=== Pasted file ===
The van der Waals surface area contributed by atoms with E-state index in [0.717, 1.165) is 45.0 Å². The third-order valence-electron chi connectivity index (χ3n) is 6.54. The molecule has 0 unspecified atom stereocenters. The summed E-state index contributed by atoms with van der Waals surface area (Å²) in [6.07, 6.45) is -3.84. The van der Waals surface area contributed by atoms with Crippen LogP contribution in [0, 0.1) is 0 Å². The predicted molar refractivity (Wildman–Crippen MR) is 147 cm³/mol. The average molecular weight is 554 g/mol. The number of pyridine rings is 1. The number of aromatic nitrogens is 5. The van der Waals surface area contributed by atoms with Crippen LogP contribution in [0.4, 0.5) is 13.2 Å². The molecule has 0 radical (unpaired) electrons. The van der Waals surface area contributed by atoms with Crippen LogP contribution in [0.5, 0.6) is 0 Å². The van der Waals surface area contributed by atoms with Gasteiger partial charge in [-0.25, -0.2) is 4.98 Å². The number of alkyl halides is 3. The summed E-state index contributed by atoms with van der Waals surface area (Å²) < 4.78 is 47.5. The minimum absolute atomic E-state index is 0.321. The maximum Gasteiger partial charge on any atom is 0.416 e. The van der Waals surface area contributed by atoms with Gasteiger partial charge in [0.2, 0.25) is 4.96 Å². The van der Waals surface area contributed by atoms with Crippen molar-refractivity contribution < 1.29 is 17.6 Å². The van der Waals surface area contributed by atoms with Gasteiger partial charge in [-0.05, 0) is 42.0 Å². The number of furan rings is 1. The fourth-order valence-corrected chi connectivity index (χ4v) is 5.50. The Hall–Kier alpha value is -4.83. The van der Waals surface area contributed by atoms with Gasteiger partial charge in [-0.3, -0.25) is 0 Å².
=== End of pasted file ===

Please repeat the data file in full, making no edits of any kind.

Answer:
The van der Waals surface area contributed by atoms with E-state index in [0.717, 1.165) is 45.0 Å². The third-order valence-electron chi connectivity index (χ3n) is 6.54. The molecule has 0 unspecified atom stereocenters. The summed E-state index contributed by atoms with van der Waals surface area (Å²) in [6.07, 6.45) is -3.84. The van der Waals surface area contributed by atoms with Crippen LogP contribution in [0, 0.1) is 0 Å². The predicted molar refractivity (Wildman–Crippen MR) is 147 cm³/mol. The average molecular weight is 554 g/mol. The number of pyridine rings is 1. The number of aromatic nitrogens is 5. The van der Waals surface area contributed by atoms with Crippen LogP contribution in [0.4, 0.5) is 13.2 Å². The molecule has 0 radical (unpaired) electrons. The van der Waals surface area contributed by atoms with Crippen LogP contribution in [0.5, 0.6) is 0 Å². The van der Waals surface area contributed by atoms with Gasteiger partial charge in [-0.25, -0.2) is 4.98 Å². The number of alkyl halides is 3. The summed E-state index contributed by atoms with van der Waals surface area (Å²) < 4.78 is 47.5. The minimum absolute atomic E-state index is 0.321. The maximum Gasteiger partial charge on any atom is 0.416 e. The van der Waals surface area contributed by atoms with Gasteiger partial charge in [0.2, 0.25) is 4.96 Å². The van der Waals surface area contributed by atoms with Crippen molar-refractivity contribution < 1.29 is 17.6 Å². The van der Waals surface area contributed by atoms with Gasteiger partial charge in [-0.05, 0) is 42.0 Å². The number of furan rings is 1. The fourth-order valence-corrected chi connectivity index (χ4v) is 5.50. The Hall–Kier alpha value is -4.83. The van der Waals surface area contributed by atoms with Gasteiger partial charge in [-0.3, -0.25) is 0 Å².